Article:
This week’s post comes to you from KWVA DJ Evan Lawrence, AKA DJ Extrathicc. Evan is a musician, student, chef, artist, and amateur music critic. Playing music since the age of 11, he’s learned from master musicians all over his native Eugene. Evan is an invariable source of knowledge of all genres of music of all time periods, and is currently set to graduate from the University of Oregon in the Winter 2019 term. Evan makes work for himself in every arena of music from writing reviews to building equipment. Here’s his exclusive review of The Hugs’ unreleased, upcoming record.
(Note: some images may appear blurry on some devices. We are working to fix that glitch ASAP!)
The Hugs: Love You To Death
Portland power pop trio The Hugs, formed by Danny Delegato in 2007, are set to release their new album, Love You To Death this spring. The record was recorded in The Dandy Warhols recording studio in Portland, and was mixed partly by Sonny DiPerri, who has worked with Trent Reznor, Animal Collective, Portugal. The Man, and many other contemporary musicians
The album begins with the upbeat, high-energy “Mile High Woman,” an alternative power pop party-starter with an infectious hook. The featured single, “Fools,” is the third song on the album, nestled between “Love You To Death” and Starcrossed,” two low-energy songs that show the band’s “softer” side. “Fools” tells the classic story of being a “fool for you;” desperately in love with a partner who has moved on. “She runs away faster than I can chase her.” Maybe you should let her go, bud. “Starcrossed” is my personal favorite on this album, taking me back to the nostalgic days of listening to similar-sounding songs by The Strokes, The Killers, or Modest Mouse. The rest of the album rides a shallow slope into the final song. The relatively mellow “Open Sea” finishes the album with a driving acoustic guitar leading up to a happy-go-lucky ending.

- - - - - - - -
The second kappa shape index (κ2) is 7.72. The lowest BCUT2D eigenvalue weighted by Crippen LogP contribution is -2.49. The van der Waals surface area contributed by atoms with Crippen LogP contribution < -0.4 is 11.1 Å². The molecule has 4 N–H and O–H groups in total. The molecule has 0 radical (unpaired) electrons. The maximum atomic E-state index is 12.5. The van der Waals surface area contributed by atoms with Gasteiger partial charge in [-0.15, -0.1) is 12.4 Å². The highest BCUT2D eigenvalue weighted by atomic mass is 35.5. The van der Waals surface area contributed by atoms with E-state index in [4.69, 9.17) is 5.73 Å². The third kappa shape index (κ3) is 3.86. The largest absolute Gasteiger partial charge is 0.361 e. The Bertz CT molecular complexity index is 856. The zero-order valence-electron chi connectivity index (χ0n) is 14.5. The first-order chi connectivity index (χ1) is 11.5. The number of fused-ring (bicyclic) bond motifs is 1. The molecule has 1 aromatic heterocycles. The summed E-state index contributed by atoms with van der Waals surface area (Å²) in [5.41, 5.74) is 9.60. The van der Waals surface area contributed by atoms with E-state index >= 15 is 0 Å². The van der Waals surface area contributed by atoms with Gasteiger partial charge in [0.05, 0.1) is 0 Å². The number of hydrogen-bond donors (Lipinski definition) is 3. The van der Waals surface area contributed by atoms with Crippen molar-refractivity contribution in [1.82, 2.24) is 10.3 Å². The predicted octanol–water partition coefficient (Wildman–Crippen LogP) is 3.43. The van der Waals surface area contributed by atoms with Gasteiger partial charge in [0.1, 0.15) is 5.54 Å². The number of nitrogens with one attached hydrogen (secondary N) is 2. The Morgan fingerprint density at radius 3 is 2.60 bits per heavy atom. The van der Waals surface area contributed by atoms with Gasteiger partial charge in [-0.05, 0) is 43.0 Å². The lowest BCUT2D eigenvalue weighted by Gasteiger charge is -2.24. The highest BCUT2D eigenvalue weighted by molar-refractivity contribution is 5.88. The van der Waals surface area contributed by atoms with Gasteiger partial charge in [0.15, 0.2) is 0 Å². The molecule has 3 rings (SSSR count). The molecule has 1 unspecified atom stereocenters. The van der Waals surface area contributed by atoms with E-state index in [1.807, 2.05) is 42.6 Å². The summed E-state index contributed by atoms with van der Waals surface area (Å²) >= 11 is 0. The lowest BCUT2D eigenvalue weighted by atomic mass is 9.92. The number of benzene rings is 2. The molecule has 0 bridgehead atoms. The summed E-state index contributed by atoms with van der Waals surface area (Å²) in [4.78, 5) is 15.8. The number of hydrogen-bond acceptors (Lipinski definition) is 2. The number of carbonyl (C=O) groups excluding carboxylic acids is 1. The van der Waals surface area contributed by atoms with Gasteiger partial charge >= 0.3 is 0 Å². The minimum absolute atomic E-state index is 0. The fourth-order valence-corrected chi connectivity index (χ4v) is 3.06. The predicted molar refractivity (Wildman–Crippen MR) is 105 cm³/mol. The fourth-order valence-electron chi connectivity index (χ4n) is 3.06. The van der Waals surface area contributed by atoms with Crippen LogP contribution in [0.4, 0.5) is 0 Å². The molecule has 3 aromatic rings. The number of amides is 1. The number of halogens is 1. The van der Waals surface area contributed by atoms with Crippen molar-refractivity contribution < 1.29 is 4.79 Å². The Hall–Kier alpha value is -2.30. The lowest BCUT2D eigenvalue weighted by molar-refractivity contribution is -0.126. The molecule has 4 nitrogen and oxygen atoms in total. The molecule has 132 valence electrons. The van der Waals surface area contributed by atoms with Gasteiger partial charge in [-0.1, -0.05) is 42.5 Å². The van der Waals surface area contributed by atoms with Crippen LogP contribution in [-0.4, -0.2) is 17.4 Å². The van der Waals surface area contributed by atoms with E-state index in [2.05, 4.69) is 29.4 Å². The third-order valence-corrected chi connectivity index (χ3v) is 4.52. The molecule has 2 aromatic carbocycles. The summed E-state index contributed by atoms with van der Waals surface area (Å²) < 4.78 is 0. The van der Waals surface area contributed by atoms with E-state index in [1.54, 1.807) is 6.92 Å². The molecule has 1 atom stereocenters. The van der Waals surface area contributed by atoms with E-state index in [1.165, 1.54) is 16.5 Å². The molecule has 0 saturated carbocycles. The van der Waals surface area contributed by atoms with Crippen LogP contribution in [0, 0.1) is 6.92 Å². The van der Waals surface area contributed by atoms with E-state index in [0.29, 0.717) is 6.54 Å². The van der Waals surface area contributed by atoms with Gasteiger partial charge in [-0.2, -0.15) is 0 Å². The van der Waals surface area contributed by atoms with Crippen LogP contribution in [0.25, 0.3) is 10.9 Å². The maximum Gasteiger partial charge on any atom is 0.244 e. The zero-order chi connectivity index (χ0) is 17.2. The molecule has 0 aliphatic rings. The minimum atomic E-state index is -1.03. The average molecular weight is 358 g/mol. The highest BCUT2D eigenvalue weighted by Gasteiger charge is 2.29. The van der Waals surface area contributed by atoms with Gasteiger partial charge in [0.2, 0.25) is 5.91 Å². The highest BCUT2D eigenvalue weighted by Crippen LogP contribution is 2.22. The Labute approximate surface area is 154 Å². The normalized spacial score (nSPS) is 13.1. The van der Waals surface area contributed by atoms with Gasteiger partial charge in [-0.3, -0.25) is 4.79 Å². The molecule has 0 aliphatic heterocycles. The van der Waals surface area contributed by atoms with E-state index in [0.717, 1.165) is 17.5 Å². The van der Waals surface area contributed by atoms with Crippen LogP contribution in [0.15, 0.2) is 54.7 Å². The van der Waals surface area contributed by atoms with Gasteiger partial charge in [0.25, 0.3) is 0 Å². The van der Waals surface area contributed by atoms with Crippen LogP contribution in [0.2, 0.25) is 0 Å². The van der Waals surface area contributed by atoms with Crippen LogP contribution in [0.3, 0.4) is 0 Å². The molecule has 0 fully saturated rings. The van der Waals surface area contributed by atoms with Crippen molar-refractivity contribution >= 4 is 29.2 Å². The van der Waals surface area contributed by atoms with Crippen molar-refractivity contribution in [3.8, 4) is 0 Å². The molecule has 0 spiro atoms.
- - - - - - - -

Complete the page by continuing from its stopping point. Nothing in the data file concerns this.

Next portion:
Overall, the album is well done, it flows, and all the songs fit together well, giving a solid story arc to the sound. This album sounds like 2007, as weird as that sounds. It reminds me of being 13 and nervously asking a girl to borrow a pencil in class, laughing with friends over silly jokes, and long summer days that ended reluctantly.